In Print: Mosh Pit Simulator

In stereotypical high school cafeterias, the physics nerds and metal heads don't usually mesh. But luckily for Matthew Bierbaum and Jesse L. Silverberg, there's grad school. The two Cornell physics grad students paid their own way to heavy-metal concerts, studied concert footage from around the world, and took their mosh pit findings back to the lab. As Associate Editor Lauren Wolf writes in this week's Newscripts, the pair, along with professors James P. Sethna and Itai Cohen, created a mosh pit simulator and found that the moshers behaved much like an ideal gas. A paper summarizing their results is available here. For the uninitiated, here's an example of a mosh pit (Warning: Video contains profanity.): And here's an ideal-gas-like simulation of a mosh pit: The group also studied a subset of mosh pits called circle pits -- mosh pits in which people run in a circle, as the name implies (Warning: Video contains profanity.):  And here's their simulation: It turns out that it's difficult to find a video of a mosh pit without profanity, so we apologize in advance. When Lauren heard Bierbaum speak about the team's research at the recent American Physical Society national meeting, he noted that 95% of circle pits move in a counterclockwise direction. He joked that it doesn’t work like toilets—they checked in Australia and other parts of the world—their circle pits go counterclockwise as well. As she writes in the print Newscripts, that’s one of the reasons he thinks the direction is due to humans’ dominant handedness. Why humans behave like an ideal gas, however, is still up in the air. Check back later this week to hear more from Lauren about her second Newscripts item -- flavor-filled New Orleans cocktails at the New Orleans ACS national meeting.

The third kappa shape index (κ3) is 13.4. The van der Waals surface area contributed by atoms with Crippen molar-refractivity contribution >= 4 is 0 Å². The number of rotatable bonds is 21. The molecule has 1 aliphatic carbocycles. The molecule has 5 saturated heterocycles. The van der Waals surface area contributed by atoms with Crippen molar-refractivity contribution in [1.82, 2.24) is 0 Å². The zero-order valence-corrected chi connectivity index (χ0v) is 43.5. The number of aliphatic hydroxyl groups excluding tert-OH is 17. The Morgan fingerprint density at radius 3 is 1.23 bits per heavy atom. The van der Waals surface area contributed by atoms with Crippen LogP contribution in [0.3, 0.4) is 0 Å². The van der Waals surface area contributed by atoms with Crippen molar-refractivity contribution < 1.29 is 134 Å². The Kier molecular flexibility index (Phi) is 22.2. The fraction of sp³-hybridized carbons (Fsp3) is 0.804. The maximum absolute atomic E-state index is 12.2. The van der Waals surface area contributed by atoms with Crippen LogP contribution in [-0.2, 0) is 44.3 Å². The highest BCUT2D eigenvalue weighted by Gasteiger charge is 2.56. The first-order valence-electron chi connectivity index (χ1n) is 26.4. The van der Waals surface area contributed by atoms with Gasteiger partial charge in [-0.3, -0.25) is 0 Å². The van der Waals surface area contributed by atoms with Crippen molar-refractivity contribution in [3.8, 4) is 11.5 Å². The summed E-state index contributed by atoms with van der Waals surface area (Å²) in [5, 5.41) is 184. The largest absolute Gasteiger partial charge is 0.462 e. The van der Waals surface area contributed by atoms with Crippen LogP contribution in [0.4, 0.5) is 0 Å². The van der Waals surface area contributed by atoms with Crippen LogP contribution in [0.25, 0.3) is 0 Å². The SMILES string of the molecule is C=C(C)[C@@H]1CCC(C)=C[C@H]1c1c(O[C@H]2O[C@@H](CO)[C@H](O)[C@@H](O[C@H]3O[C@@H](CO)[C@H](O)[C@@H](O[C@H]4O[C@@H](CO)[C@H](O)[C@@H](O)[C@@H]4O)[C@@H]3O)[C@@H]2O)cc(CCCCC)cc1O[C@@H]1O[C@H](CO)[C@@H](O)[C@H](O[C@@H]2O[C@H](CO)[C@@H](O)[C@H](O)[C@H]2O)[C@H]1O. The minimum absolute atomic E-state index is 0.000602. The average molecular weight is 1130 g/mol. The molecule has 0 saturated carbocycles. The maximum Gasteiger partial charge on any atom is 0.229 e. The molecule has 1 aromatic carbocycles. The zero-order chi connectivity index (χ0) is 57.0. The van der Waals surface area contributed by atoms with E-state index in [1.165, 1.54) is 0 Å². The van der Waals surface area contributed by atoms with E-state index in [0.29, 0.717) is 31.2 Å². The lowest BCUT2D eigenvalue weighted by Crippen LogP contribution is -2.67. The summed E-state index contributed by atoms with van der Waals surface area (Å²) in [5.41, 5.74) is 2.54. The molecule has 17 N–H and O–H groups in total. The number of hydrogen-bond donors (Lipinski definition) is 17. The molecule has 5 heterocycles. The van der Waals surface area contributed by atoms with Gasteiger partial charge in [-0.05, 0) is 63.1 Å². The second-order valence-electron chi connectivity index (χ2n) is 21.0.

Author: Sophia Cai

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